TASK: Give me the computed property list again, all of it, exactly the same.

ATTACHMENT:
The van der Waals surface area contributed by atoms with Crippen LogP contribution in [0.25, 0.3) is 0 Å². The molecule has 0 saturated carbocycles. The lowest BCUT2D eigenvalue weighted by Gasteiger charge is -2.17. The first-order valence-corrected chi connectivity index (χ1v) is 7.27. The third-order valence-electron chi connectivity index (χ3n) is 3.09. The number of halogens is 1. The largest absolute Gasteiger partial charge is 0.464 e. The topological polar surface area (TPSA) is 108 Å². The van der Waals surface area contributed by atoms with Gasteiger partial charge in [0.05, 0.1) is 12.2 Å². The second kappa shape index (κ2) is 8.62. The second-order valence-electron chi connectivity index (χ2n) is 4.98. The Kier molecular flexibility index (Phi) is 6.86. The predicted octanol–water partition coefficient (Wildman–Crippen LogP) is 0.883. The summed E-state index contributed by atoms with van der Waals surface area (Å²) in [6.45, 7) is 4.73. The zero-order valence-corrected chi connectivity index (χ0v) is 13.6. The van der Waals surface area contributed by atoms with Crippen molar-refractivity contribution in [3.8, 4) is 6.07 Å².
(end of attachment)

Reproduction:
The van der Waals surface area contributed by atoms with Crippen LogP contribution in [0.25, 0.3) is 0 Å². The molecule has 0 saturated carbocycles. The lowest BCUT2D eigenvalue weighted by Gasteiger charge is -2.17. The first-order valence-corrected chi connectivity index (χ1v) is 7.27. The third-order valence-electron chi connectivity index (χ3n) is 3.09. The number of halogens is 1. The largest absolute Gasteiger partial charge is 0.464 e. The topological polar surface area (TPSA) is 108 Å². The van der Waals surface area contributed by atoms with Gasteiger partial charge in [0.05, 0.1) is 12.2 Å². The second kappa shape index (κ2) is 8.62. The second-order valence-electron chi connectivity index (χ2n) is 4.98. The Kier molecular flexibility index (Phi) is 6.86. The predicted octanol–water partition coefficient (Wildman–Crippen LogP) is 0.883. The summed E-state index contributed by atoms with van der Waals surface area (Å²) in [6.45, 7) is 4.73. The zero-order valence-corrected chi connectivity index (χ0v) is 13.6. The van der Waals surface area contributed by atoms with Crippen molar-refractivity contribution in [3.8, 4) is 6.07 Å².